The Groundsman

April 2012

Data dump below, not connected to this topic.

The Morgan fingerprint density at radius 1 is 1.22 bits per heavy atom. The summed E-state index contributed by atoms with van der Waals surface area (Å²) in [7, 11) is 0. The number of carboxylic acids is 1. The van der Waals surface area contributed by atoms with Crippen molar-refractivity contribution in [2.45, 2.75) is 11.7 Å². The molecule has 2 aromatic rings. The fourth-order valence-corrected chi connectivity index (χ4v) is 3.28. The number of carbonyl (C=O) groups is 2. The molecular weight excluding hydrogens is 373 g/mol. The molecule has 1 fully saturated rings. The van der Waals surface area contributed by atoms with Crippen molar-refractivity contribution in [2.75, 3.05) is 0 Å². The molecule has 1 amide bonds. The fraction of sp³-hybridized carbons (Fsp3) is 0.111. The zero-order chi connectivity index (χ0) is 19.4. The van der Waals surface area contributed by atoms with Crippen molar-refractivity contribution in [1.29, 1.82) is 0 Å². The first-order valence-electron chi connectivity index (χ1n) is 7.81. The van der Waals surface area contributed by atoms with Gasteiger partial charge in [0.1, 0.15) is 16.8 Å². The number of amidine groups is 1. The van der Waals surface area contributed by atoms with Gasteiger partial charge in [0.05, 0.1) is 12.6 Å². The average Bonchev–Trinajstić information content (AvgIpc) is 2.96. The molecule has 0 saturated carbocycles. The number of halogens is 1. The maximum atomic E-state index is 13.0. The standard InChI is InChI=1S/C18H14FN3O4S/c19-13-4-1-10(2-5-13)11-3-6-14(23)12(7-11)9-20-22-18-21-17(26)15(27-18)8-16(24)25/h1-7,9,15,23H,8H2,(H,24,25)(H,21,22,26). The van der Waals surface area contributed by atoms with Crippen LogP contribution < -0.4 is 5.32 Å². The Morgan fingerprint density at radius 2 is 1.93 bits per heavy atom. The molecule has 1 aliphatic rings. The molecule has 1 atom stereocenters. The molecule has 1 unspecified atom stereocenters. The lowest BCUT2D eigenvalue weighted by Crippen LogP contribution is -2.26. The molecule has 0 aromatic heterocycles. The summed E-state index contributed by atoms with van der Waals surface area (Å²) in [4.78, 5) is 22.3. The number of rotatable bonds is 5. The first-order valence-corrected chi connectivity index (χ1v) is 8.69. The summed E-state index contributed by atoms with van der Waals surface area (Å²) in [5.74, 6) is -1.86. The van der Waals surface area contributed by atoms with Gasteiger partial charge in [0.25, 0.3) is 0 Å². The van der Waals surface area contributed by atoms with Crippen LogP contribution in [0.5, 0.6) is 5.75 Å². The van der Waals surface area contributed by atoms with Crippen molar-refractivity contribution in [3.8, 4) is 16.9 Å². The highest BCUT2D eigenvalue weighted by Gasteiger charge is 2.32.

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the Groundsman April 2012 As we build up to the Olympics it is interesting to see how the Games will likely affect the long term legacy of UK sport. Some say sport will never have a better opportunity to raise its profile and state its case; others question the spend, the viability and indeed whether the only legacy will be increased debt and more expense for the taxpayer. Six years ago, the IOG set out to raise the profile, status and standing of groundsmanship in the UK. Our 'Challenging Perceptions' strategy was launched at the same time the announcement was made that we had secured the London Olympics and Lord Coe rejoiced. But - and this is a big but - has anything to do with groundsmanship in the UK changed for the better? Despite our efforts, we are still fighting hard to place groundsmanship into a more prominent position within the many sports we service. In the public sector, we are witnessing the slow and steady decline of local facilities, many of which could be turned around if those in power started looking at the basics required to keep a playing field up to a standard people would enjoy. Grassroots football relies heavily on the public sector with an estimated 80 per cent of playing fields, where the facilities are under-invested and there is a real threat of closure. The evidence is of asset transfers, and the obligation to manage such facilities is being passed over under the banner of The Big Society to sports clubs and societies. Our amateur sports clubs rely almost totally on volunteers to run them, yet many clubs are under increasing pressure to find people willing to perform this role. What emphasis is being placed on grounds management alongside sports development plans, coaching structures and all-encompassing equity policies? I would suggest that governing body thinking on sports turf management is some 15 years behind the coaching structures now in place for grassroots sport. So, the Olympic Games will probably not alter the fact that we have many more challenging years ahead to get the message across that groundsmanship is integral to the outcome of sport. There are many examples of good practice and many of our members will be extremely busy preparing the training and Games venues the athletes will use. There will be no medal at the end of the event for our members, but let's hope that in part at least there will be recognition (if not reward) for the sports surfaces that are produced during this landmark event. As for the legacy, well as the Olympic Park is taken down and shipped to Brazil! (this applies to the basketball arena), it is hoped that UK Sport and Sport England will look seriously at the level of funding and the approach to funding available to grassroots sport. Will 2012 be the year that the Olympic legacy finally recognises groundsmanship? The IOG will certainly continue to lobby, to promote and persuade others to 'get into groundsmanship'. COMMENT 3 CONTENTS 3 4-10 11 12 13 14-16 18 19-22 24-29 31-32 34-35 36-39 Comment Industry News Branch Updates IOG Training IOG Young Board of Directors IOG Board Report IOG AGM Minutes IOG Abbreviated Accounts Feature - WEM-BER-GLEE! Feature - The battle for the rhizosphere Technical Update - Irrigation Feature - Les Gibbs: the groundsman's groundsman 40-43 44-46 47-50 Product Showcase - Pedestrian Mowers Feature - STRI sets the standard Technical Update - Artificial Surfaces Maintenance 51-53 Geoff Webb Chief Executive, Institute of Groundsmanship 57-59 Editorial address: 28 Stratford Office Village Walker Avenue Wolverton Mill East Milton Keynes MK12 5TW Tel: 01908 312511 MANAGING EDITOR Colin Hoskins Tel: 01634 832 221 IOG MEMBERSHIP AND GENERAL ENQUIRIES Tel: 01908 312511 MAGAZINE SUBSCRIPTIONS Sue Fernandes Tel: 01908 312511 SUBSCRIPTIONS £65 UK £76 Europe £105 Rest Of World 55 56 Maintenance Calendar - May & June Weather Recruitment Classifieds DESIGN TSP Media Gemma Brownhill Tel: 01952 234 005 ADVERTISEMENT SALES TSP Media Paul Hawkins Tel: 01952 234 000 The Groundsman is published bi-monthly by the Institute of Groundsmanship. All material is copyright of the Institute of Groundsmanship and may not be reproduced without permission. The publishers do not accept responsibility for any advertisement appearing in the Journal and cannot be held liable for editorial omissions or errors. The views expressed in the Journal are not necessarily those of the Institute of Groundsmanship. et al

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